When the semester gets busy the regular blogging comes screeching to a halt. When I first started blogging RBOCs were all the rage — a quick and dirty way to post about unrelated topics. I’m sure there are new terms for this practice now, but I’m too tired to think of them.
In no particular order:
-I also took in a live NHL game last week. My favourite team (the Edmonton Oilers) were playing against the Buffalo Sabres, so Colleen and I got tickets, donned our Oilers gear and headed “over the river” to check it out. Ultimately the “good guys” lost, but we still had a most excellent time. The game was very good (the shots were nearly even), and the Buffalo fans were a lot of fun. I grew up in Edmonton during the “dynasty years” and was lucky enough to have gone to a number of games back in the day, but it has been ages since I’ve taken in a live NHL game. I must do it again soon!
-And on the subject of Buffalo, we discovered a very good brew pub. If you are into good beer, check out the Pearl Street Grill & Brewery. You won’t be disappointed!
-Rumblings of an expanded GO service in Niagara have me feeling hopeful. This doesn’t counter my disappointment over the decision to remove the recently-created bike lanes in downtown St. Catharines though.
-I’m thinking a lot about climate change these days. I’m also thinking a lot about how amazing David Suzuki and the folks at his foundation are. I wish our elected leaders would get with the program. Dr. Suzuki is urging all Canadians who care about climate change to give the PM’s office a call about this — there are even prizes to be won for doing so.
-Why is Battle of the Blades still on my TV? Why???
-On the other end of the CBC Television programming spectrum, I really, really enjoyed the 3 part series, Darwin’s Brave New World. If you missed it you can catch the episodes online.
Ok, so I’m a little behind schedule, but the sentiment is still there — happy 2009 and happy new academic term to all!
I celebrated the wrap of one year and the start of the next by finishing up two large projects (one which I have been working on by myself and one in which I have had a co-conspirator) that have been hanging over my head for ages. Well, I saw them through to the stage at which they are no longer in my hands and are being read/reviewed by others which, for the time being, is almost like being finished. For this moment they are out of sight and out of mind and I feel like I can turn my mind to new projects.
The projects which I shipped off have been many years in the making and I am finding a mix of both excitement and upheaval in having the mental space (to say nothing of the space on my desk!) to start working on new things. The problem that I am struggling with right now is one I’m sure many folks can relate to — I’ve got so many interests and so many topics I want to read, research and write about. How do I narrow it down to a manageable list? I’ve decided to focus on my upcoming conference papers with the view of turning them into publishable articles and then going from there. There’s also a topic/idea that just keeps rolling around and around in my brain, and it feels a little bit like having the lyrics to a song stuck in my head. I fear if I don’t jot down some ideas and spend some time working on this (even though it is not one of the upcoming conference presentations I’ll be giving) I might just go a little batty!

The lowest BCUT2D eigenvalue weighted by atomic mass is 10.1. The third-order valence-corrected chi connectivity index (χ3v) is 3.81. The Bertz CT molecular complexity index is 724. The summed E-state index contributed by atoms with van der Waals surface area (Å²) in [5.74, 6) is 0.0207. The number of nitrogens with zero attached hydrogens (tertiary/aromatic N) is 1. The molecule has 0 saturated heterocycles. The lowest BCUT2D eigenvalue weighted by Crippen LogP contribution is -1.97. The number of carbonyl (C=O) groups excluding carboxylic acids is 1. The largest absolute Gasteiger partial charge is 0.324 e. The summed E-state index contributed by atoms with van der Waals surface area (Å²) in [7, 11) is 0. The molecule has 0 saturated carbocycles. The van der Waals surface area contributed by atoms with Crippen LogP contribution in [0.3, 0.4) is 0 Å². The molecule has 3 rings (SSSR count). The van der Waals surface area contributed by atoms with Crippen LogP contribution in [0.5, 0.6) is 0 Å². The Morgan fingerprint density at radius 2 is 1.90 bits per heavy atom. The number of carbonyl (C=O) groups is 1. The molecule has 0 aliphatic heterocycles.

And speaking of conferences, I’m looking forward to what 2009 brings on this front. In addition to planning and preparing for the next instalment of Greenscapes in the fall, I’ll be presenting at 3 conferences in the coming months. First of all I’m indulging the “wannabe librarian” in me and heading off to the Ontario Library Association’s 2009 Super conference in Toronto where I will be co-presenting a paper (with a “real librarian”) on helping first year students develop research skills. Apparently the format of this conference is quite different than what I’m used to at Humanities conferences, so it should be interesting. Then I’m off to Boston for the ACLA conference. At that event I’m part of a panel that my colleague, Linda, organized on the theme of “Dead Things.” I’m going to speak on the anti-vivisection movement in Victorian Britain at that event. Then in June it is off to Victoria for my favourite conference in the whole world, ASLE. This year at ASLE I’m participating in a roundtable discussion on blogging. Neat-mosquito. (Thanks to jo(e) for setting that panel up.) So, I’m an art historian attending 2 literature conferences and a library conference — hooray for interdisciplinarity!
This has been a bit of a crazy summer — lots of goings on and life changes (nothing I feel like blogging about, but I am ok). In the midst of all of this I’ve been on a bit of an unintentional blog hiatus. I’ve missed blogging and catching up with friends via their blogs, so I’m looking forward to getting back into the blogosphere.
In addition to dealing with the above-mentioned “life stuff” this summer, I did manage to present a conference paper at the Science and the Public conference in Manchester. The conference was held at the Victoria Baths at the end of June. It was a really neat conference — very interesting venue and many wonderful papers over the two days. Below is one of the photos I took inside the building — there was so much character and history, a very interesting space to be in!
While in the UK I travelled down to London to do some research at the British Library (one of my favourite places on earth). I also popped into Kew Gardens a couple of times (another one of my favourite places on earth). I was especially excited to visit Kew this year as the new Shirley Sherwood Gallery of Botanical Art is now open. The first exhibition held in this space (an exhibition calledTreasures of Botanical Art) is an exquisite show and well worth the wait. My only disappointment was that the Marianne North Gallery, which is physically linked to the new gallery, was closed for renovations. I absolutely understand the need for the renovations, but I think that being able to see both galleries at the same time would have been breath-taking. I guess I’ll just have to go back when the renovations are complete!
So, now we are nearing the halfway point of August and it is time, once again, to turn my thoughts to the new academic year. I feel I didn’t get nearly enough done this summer. I know that is the familiar refrain that all academics sing this time of year, but I felt that this was, quite possibly, the most unproductive summer I’ve had in my academic life. I’m not going to dwell on it and I know I can’t go back in time and change things, but the next few weeks are going to necessarily be super-duper busy as I attempt to get organized and get back on track. In some funny way I feel like returning to blogging is part of that process.
What kind of blogger would I be if I didn’t post this?
Hope ya’ll have had a good start to the gardening season so far!